Verizon knows it has to enhance the value proposition for wireless broadband.  And it surely knows the lack of competition means it does not have to extend its FiOS plant, or rush to add funds to wireline technologies about which it does not care.

Tuesday, September 8, 2015

Verizon’s “Free” Mobile Streaming Service and the Many Questions About Sponsored Data

           When one of the two mega-wireless carriers in the U.S. announces a mobile streaming service, the FCC soon will have to confront head on what carriers can and cannot do by way of advertiser supported data consumption. 

           At first impression, what’s not to like about Verizon’s Go90 gambit? See http://www.nytimes.com/2015/09/08/business/media/verizon-to-offer-free-mobile-tv-with-an-eye-on-millennials.html?emc=eta1&_r=0. The smartphone surely has the capability of offering a competitive alternative to other screens in the video marketplace including television sets and PC monitors.  If a third party wants to subsidize my consumption of “must see” video, well thank you very much!  I am a classic free rider likely to consume the video content without necessarily paying for the advertised products and services. 

           In class I regularly make references to beer, one of the essential food groups for my students.  Most get the economic concept of free ridership when I explain how much I enjoy the Clydesdale advertisements for AB Inbev Budweiser, without having to buy the beer.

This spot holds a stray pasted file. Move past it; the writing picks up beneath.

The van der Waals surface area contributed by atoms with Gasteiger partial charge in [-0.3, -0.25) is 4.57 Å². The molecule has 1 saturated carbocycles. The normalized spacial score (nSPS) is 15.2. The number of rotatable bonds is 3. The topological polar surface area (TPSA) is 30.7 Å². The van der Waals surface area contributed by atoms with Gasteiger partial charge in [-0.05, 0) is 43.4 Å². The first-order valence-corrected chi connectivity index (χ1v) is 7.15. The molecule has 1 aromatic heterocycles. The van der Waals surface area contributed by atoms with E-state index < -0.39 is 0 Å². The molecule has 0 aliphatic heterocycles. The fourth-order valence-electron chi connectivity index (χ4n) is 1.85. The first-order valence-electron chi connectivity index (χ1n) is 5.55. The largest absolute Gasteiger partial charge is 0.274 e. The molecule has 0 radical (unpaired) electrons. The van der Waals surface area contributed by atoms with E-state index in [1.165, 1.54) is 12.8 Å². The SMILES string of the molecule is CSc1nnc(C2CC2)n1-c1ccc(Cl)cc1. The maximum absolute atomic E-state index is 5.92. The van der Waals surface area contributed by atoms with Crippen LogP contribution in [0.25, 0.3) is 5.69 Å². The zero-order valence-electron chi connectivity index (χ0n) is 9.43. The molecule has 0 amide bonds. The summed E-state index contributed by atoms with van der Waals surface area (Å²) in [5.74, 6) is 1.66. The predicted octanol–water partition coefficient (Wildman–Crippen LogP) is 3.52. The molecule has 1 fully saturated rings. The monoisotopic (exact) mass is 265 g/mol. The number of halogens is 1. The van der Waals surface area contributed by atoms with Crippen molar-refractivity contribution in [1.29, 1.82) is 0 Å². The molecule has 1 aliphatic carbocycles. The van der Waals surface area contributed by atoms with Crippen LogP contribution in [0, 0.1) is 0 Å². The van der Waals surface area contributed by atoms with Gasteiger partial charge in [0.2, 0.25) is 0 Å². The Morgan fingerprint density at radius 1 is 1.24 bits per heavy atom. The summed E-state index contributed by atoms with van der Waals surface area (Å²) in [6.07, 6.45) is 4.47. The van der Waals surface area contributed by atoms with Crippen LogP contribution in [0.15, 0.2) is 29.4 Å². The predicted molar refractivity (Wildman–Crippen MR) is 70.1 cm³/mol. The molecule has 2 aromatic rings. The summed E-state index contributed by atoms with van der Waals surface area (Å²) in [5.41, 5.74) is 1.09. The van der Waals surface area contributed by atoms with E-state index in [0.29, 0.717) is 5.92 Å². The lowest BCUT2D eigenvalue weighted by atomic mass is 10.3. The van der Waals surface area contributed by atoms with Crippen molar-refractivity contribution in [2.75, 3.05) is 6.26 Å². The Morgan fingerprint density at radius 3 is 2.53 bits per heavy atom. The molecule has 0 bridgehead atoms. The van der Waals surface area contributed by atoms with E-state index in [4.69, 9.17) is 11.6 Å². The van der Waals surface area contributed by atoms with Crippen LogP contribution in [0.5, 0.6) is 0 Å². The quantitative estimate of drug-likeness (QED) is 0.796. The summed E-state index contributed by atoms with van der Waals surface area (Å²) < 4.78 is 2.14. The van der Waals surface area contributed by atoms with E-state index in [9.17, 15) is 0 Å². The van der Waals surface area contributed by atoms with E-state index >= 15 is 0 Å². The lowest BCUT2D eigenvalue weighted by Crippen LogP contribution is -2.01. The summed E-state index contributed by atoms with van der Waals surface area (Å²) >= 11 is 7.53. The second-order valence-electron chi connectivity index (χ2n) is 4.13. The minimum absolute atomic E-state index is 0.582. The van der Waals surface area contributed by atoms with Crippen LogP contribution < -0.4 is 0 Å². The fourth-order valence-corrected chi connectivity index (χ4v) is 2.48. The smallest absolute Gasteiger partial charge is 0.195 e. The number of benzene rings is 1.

Free rider opportunities notwithstanding, there is a closer question whether sponsored data constitutes permissible price discrimination.  Bear in mind that carriers like Verizon and Comcast can absorb the cost of content carriage, or receive advertising revenues making it possible for consumers to watch content without seeing their often skimpy data allocation evaporate.  Netflix has not banked on competitors having the same zero cost of content delivery.

            So would Netflix have a legitimate (and lawful) complaint about how sponsored data violates the FCC’s Open Internet Order?  In the Internet Service Provider tilting the competitive marketplace for information, communications and entertainment (“ICE”) by taking the cost of content carriage out of the consumer’s cost calculation?

            I part with my network neutrality true believers on this issue, because not all price and quality of service discrimination violates the Communications Act of 1934.  The practice has to be “unfair” and the discrimination has to be “harmful.”  I can envision plenty of instances where sponsored data enhances consumer welfare, particularly free riders distributed throughout the range of incomes.

           

 

Wednesday, September 2, 2015

The Impact of Regulation on Broadband Investment